trick or treat

In North America, the holiday of Halloween is chiefly celebrated by children who dress up in costume and go trick-or-treating, or begging for candy, door-to-door. The name comes from the children’s ritual greeting of trick or treat when the neighbor’s door is opened. The greeting is a bluff or threat that if candy is not forthcoming, some minor vandalism will be done to the property.

The term dates to at least 1927 when it is recorded in the Lethbridge Herald of Alberta on 4 November:

The youthful tormentors were at back door and front demanding edible plunder by the word “trick or treat” to which the inmates gladly responded and sent the robbers away rejoicing.

(Source: ADS-L)


The word Halloween is a Scottish contraction of All Hallow’s Even or All Hallow’s Eve, a reference to All Saint’s Day which falls on the first of November. October 31st is the day before, or eve of, this church holiday. The contraction dates to the 18th century when it is first recorded in the Scottish folk ballad Young Tamlane:

This night is Hallowe’en, Janet,
The morn is Hallowday.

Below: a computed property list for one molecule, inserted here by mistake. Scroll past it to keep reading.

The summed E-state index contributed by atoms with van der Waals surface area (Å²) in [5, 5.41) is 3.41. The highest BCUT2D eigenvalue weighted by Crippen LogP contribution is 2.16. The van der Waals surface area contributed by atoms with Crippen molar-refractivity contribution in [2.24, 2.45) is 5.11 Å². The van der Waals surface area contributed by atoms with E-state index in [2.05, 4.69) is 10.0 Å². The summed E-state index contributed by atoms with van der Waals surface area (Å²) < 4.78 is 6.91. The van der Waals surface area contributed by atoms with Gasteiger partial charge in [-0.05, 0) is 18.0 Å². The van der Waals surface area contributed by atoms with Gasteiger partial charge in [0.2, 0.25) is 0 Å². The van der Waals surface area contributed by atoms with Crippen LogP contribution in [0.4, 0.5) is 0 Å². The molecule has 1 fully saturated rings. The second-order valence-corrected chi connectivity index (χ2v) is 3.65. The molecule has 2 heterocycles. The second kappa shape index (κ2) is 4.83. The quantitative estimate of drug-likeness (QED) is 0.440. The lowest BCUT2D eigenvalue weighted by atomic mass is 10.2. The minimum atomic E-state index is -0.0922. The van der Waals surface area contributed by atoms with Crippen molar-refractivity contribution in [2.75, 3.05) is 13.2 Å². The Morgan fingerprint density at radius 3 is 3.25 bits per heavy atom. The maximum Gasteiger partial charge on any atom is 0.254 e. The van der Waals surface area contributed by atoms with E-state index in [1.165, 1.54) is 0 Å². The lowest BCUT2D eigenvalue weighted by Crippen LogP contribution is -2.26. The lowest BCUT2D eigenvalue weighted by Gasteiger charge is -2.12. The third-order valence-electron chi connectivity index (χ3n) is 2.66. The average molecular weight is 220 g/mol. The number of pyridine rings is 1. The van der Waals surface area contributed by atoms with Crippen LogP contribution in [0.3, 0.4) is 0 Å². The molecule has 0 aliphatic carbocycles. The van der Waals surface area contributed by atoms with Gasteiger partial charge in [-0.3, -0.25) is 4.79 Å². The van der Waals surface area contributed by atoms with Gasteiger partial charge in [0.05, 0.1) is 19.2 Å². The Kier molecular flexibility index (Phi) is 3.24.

The form All Hallow’s Eve is older, dating to at least 1556. From the Chronicle of the Grey Friars of London:

Thys yere the towne of Depe was tane...on Halhalon evyn.
(This year the town of Depe was taken...on All Hallow’s even.)

And the church holiday is even older. From Ælfric’s Grammar from c.1000:

se mónað ongynð on ealra halgena mæssedæg
(The month begins on All Hallow’s Mass-day.)

(Source: Oxford English Dictionary, 2nd Edition)


Our modern verb to be is actually a conflation of three distinct roots: es-, wes-, and beu-. The modern inflections of to be are a jumble of inflections of these three original roots. And this conflation has been going on for well over 1,200 years.

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Dictionary of Newfoundland English Online

Story, G. M., W. J. Kirwin, and J. D. A. Widdowson. “Dictionary of Newfoundland English.” University of Toronto,

A free, online version of the regional dictionary published by the University of Toronto.

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